California Treasurer John Chiang wants the state to consider creating a government-owned bank that could serve cannabis businesses, one of several recommendations aimed at helping bring those businesses into the financial mainstream.
The recommendations, the product of a year of meetings of a cannabis working group organized by Chiang's office, suggest there may be ways for California to help cannabis businesses pay their taxes and open bank accounts. But they also illustrate that the relationship between banks and marijuana companies will remain tenuous unless federal laws are changed.
Indeed, along with looking into the creation of a public bank, another of the recommendations from Chiang's group is to form a multistate group to lobby Congress to ease federal restrictions on cannabis.
"A definitive, bulletproof solution will remain elusive" without federal deregulation, Chiang said at a news conference Tuesday announcing the recommendations. "That is not an excuse for inaction."
Last year, in the wake of the passage of Proposition 64, which legalizes marijuana for recreational use, Chiang created a working group of public officials, bankers and cannabis companies with the aim of addressing a vexing problem for the pot industry: Even in states where cannabis is legal, companies that grow or sell the plant are often unable to open bank accounts.
Despite guidelines that suggest banks can accept money from cannabis businesses, marijuana remains an illegal substance under federal law and banks answer to federal regulators, making the vast majority of financial institutions unwilling to work with marijuana companies.
Over the last year, Chiang's group held public meetings around the state, hearing from cannabis companies about how the de facto banking ban affects them, from banks about their concerns and from public officials about the side effects of a bankless industry — notably having to accept tax payments made with duffel bags full of cash.
The group's final report, released Tuesday, makes four recommendations aimed at addressing the issue, though the report acknowledges they are stopgap measures. Cannabis business owners called the recommendations useful but incremental at best.
One recommendation, which was promoted by many in the cannabis industry as well as social justice groups, is that the state look into the creation of a public bank. A bank owned by the state of California, the thinking goes, could provide banking services to cannabis companies and also offer an alternative to profit-driven Wall Street institutions.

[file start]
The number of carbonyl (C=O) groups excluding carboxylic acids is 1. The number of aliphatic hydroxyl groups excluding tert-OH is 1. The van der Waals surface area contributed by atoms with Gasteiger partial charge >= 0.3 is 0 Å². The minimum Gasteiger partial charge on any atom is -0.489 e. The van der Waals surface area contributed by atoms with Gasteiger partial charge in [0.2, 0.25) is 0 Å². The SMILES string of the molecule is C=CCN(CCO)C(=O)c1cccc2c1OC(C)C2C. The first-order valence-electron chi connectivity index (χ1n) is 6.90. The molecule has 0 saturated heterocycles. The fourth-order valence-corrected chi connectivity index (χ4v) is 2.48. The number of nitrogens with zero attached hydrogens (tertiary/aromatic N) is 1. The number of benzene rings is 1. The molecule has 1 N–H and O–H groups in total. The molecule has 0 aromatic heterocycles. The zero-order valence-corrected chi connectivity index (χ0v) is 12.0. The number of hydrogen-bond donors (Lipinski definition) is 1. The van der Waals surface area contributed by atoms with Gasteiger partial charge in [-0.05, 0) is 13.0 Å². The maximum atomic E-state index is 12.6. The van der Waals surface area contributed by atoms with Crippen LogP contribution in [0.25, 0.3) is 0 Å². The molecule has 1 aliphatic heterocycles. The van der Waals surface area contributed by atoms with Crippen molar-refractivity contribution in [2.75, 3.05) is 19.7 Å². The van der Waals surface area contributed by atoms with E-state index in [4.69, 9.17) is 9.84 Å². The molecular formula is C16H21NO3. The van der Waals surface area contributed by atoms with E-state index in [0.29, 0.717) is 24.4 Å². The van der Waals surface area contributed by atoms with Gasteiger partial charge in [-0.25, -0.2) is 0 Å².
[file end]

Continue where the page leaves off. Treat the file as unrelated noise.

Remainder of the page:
There are numerous obstacles to creating such a bank, including the potential cost to the state and lingering questions about whether such an entity would be able to serve the cannabis industry. Tuesday's report does not call for the creation of a public bank, but rather suggests the state should study the idea.
Chiang said he and the state attorney general's office will start such a study soon.
To help local agencies collect marijuana tax payments, and to reduce the risk that cannabis business owners take by transporting tax payments in cash, the report recommends that the state hire armored car services to pick up tax payments from businesses.
That cash would be deposited at banks — on behalf of the state, not the cannabis businesses. Chiang, who is running for governor of California, called it "a simple and elegant strategy" that would help address a long-running concern for governments and business owners.
Dan Grace, chief executive of Oakland's Dark Heart Nursery, which supplies commercial cannabis growers, said being able to pay taxes without hauling cash to government offices would be helpful — but only to a point.
"My payments to the government are at most one quarter of my monthly payments, so that still leaves everything else," he said. "It still doesn't solve the issue in a meaningful way."
To help banks feel more comfortable working with marijuana businesses, the report recommends that state and local agencies that regulate those cannabis businesses should make information about the businesses available to financial institutions.
Under current federal guidelines, banks that accept deposits from cannabis businesses are required to certify that those businesses are not selling to minors, affiliated with organized crime or breaking a handful of other rules — a tricky task that has the effect of keeping most banks out of the industry.
Tuesday's report suggests that if banks had access to state and local regulatory information about cannabis businesses, it would help banks feel more comfortable about working with those businesses.
Grace said such a system might be helpful and that state cannabis business licenses — which will be issued starting next year — should also make banks feel more comfortable working with cannabis companies.
"One thing we do frequently hear from bank compliance officers is that it's hard to meet the regulatory standards because they have to ensure we're conforming to state and legal regulations," he said. "Right now, that's a high bar to meet since we still don't have state licensing."
Finally, the report calls for the creation of a consortium of state and local governments in states where marijuana is legal, with the goal of making sure "cannabis-legal states speak with one voice" in lobbying for changes to federal law.
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3:25 p.m.: This article has been updated with comments from a cannabis business owner.